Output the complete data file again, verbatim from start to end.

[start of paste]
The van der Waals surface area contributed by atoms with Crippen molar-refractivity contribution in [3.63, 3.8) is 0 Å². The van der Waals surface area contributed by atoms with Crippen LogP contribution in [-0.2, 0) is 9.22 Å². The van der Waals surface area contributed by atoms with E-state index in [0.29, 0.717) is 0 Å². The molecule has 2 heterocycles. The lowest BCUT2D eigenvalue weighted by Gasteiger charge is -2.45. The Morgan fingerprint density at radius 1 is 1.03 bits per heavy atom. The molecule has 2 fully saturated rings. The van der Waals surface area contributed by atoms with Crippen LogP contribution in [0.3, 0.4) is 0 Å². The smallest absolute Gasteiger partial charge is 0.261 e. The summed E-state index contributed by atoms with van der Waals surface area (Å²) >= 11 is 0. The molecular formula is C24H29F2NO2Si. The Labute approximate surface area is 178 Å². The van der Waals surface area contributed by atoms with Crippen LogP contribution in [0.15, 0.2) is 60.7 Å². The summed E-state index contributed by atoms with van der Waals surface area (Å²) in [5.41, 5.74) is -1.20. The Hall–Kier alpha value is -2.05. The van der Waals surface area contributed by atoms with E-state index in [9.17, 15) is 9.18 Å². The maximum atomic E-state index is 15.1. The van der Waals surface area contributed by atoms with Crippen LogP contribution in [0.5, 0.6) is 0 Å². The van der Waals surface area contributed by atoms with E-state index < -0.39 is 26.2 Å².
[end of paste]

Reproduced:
The van der Waals surface area contributed by atoms with Crippen molar-refractivity contribution in [3.63, 3.8) is 0 Å². The van der Waals surface area contributed by atoms with Crippen LogP contribution in [-0.2, 0) is 9.22 Å². The van der Waals surface area contributed by atoms with E-state index in [0.29, 0.717) is 0 Å². The molecule has 2 heterocycles. The lowest BCUT2D eigenvalue weighted by Gasteiger charge is -2.45. The Morgan fingerprint density at radius 1 is 1.03 bits per heavy atom. The molecule has 2 fully saturated rings. The van der Waals surface area contributed by atoms with Crippen LogP contribution in [0.3, 0.4) is 0 Å². The smallest absolute Gasteiger partial charge is 0.261 e. The summed E-state index contributed by atoms with van der Waals surface area (Å²) >= 11 is 0. The molecular formula is C24H29F2NO2Si. The Labute approximate surface area is 178 Å². The van der Waals surface area contributed by atoms with Crippen LogP contribution in [0.15, 0.2) is 60.7 Å². The summed E-state index contributed by atoms with van der Waals surface area (Å²) in [5.41, 5.74) is -1.20. The Hall–Kier alpha value is -2.05. The van der Waals surface area contributed by atoms with E-state index in [9.17, 15) is 9.18 Å². The maximum atomic E-state index is 15.1. The van der Waals surface area contributed by atoms with Crippen LogP contribution in [0.5, 0.6) is 0 Å². The van der Waals surface area contributed by atoms with E-state index < -0.39 is 26.2 Å².